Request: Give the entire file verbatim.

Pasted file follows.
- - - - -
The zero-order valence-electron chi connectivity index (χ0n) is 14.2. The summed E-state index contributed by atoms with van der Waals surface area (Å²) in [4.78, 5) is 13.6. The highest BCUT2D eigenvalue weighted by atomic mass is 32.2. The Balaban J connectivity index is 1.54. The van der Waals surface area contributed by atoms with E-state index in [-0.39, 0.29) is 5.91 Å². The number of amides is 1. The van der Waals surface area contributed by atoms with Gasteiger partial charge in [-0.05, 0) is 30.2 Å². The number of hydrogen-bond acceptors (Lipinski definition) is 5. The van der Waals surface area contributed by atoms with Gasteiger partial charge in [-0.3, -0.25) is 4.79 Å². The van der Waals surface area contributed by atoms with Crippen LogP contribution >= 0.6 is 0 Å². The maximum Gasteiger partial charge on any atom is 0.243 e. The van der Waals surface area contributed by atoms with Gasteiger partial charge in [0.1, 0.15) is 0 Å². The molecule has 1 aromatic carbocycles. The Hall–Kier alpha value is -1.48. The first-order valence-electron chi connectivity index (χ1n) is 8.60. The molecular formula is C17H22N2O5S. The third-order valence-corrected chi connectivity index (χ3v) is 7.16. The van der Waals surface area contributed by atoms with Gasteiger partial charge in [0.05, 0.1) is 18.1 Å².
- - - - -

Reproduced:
The zero-order valence-electron chi connectivity index (χ0n) is 14.2. The summed E-state index contributed by atoms with van der Waals surface area (Å²) in [4.78, 5) is 13.6. The highest BCUT2D eigenvalue weighted by atomic mass is 32.2. The Balaban J connectivity index is 1.54. The van der Waals surface area contributed by atoms with E-state index in [-0.39, 0.29) is 5.91 Å². The number of amides is 1. The van der Waals surface area contributed by atoms with Gasteiger partial charge in [-0.05, 0) is 30.2 Å². The number of hydrogen-bond acceptors (Lipinski definition) is 5. The van der Waals surface area contributed by atoms with Gasteiger partial charge in [-0.3, -0.25) is 4.79 Å². The van der Waals surface area contributed by atoms with Crippen LogP contribution >= 0.6 is 0 Å². The maximum Gasteiger partial charge on any atom is 0.243 e. The van der Waals surface area contributed by atoms with Gasteiger partial charge in [0.1, 0.15) is 0 Å². The molecule has 1 aromatic carbocycles. The Hall–Kier alpha value is -1.48. The first-order valence-electron chi connectivity index (χ1n) is 8.60. The molecular formula is C17H22N2O5S. The third-order valence-corrected chi connectivity index (χ3v) is 7.16. The van der Waals surface area contributed by atoms with Gasteiger partial charge in [0.05, 0.1) is 18.1 Å².